A tuatara may look like an iguana, but it's a reptile in a category all its own. Tuataras are most closely related to lizards and snakes, but in some ways they are oddballs among reptiles, with unique characteristics among reptiles, like their affinity for cool weather, their nocturnal lifestyle, a third eye on top of the skull, and vertebrae that more closely resemble those of fish and amphibians than reptiles. Male tuataras also have another odd feature - they lack a certain member, which means their reproductive behavior differs from other lizards.
Image courtesy of the Wikipedia Commons
Evolutionary biologists find these critters interesting because they are the last surviving members of a major group of reptiles, the Rhynchocephalia, which branched off from the lizard and snake lineage some 250 million years ago. Rhynchocephalia once were spread all over the world, and in many different environmental niches, including the ocean, but the last remnants of this group are two tuatara species living on islands surrounding New Zealand. A fossil find recently published in the Proceedings of the Royal Society fills in part of a 70 million year gap in Rhynchocephalia evolution.
The researchers, based in the UK, New Zealand, and Australia, describe a set of fossil jaws that closely resemble the unique jaws of modern tuataras. What makes this fossil find interesting is that is proves the ancestors of tuataras were living in New Zealand around 19 million years ago. What's so special about 19 million years ago? It's only a few million years after New Zealand was, perhaps, completely covered by water. If New Zealand was completely sunk for a few million years, it's unique set of animals and plants must have colonized the area only in the last 20 million years. On the other hand, if New Zealand wasn't totally wet during that time, some of its present-day inhabitants evolved from long-term residents. Since tuatara-like creatures were around on New Zealand 19 million years ago, it is very likely that New Zealand retained some dry area. The alternate scenario is that tuatara ancestors colonized the place very, very rapidly after the deluge, but this fossil find narrows that window of opportunity substantially.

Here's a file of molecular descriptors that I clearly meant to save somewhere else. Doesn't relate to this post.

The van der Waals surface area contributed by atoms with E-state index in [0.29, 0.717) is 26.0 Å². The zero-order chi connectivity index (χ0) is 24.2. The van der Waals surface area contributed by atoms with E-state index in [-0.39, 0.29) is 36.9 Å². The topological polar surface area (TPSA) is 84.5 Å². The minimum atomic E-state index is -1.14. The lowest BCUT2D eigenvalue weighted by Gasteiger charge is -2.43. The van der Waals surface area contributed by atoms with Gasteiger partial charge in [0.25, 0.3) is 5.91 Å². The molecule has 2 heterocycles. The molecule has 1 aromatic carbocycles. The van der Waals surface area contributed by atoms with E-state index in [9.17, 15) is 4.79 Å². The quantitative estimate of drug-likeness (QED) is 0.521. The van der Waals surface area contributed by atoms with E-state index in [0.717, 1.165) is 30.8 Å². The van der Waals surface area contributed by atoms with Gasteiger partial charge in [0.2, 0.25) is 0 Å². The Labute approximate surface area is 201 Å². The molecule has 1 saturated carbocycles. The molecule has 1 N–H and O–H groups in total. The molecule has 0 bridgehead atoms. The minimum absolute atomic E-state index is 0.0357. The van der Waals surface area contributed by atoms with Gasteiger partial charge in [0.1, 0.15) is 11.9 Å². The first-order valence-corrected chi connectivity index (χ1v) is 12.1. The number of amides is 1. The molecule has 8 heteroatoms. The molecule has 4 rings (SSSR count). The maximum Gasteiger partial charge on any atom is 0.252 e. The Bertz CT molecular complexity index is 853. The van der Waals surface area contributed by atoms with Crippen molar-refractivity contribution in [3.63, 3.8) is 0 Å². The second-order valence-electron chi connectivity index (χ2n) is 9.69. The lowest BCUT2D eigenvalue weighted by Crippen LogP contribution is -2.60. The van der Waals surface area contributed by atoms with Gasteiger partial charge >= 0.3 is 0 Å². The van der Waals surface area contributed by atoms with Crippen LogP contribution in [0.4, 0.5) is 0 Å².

This paper illustrates how fossils don't just help us understand how animals changed. Fossils help us piece together the Earth's geological history.
For more 30 Days of Evolution Blogging, check out Hank's idea for an evolutionary biologist conspiracy movie a la DaVinci Code, and this Fine Scientist's piece on the Galapagos in bloom.
Join me tomorrow, here at Adaptive Complexity, for day 9 of Show Me the Science Month: 30 Days of Evolution Blogging Evolution as a science is alive and well. Each day I will blog about a paper related to evolution published in 2009.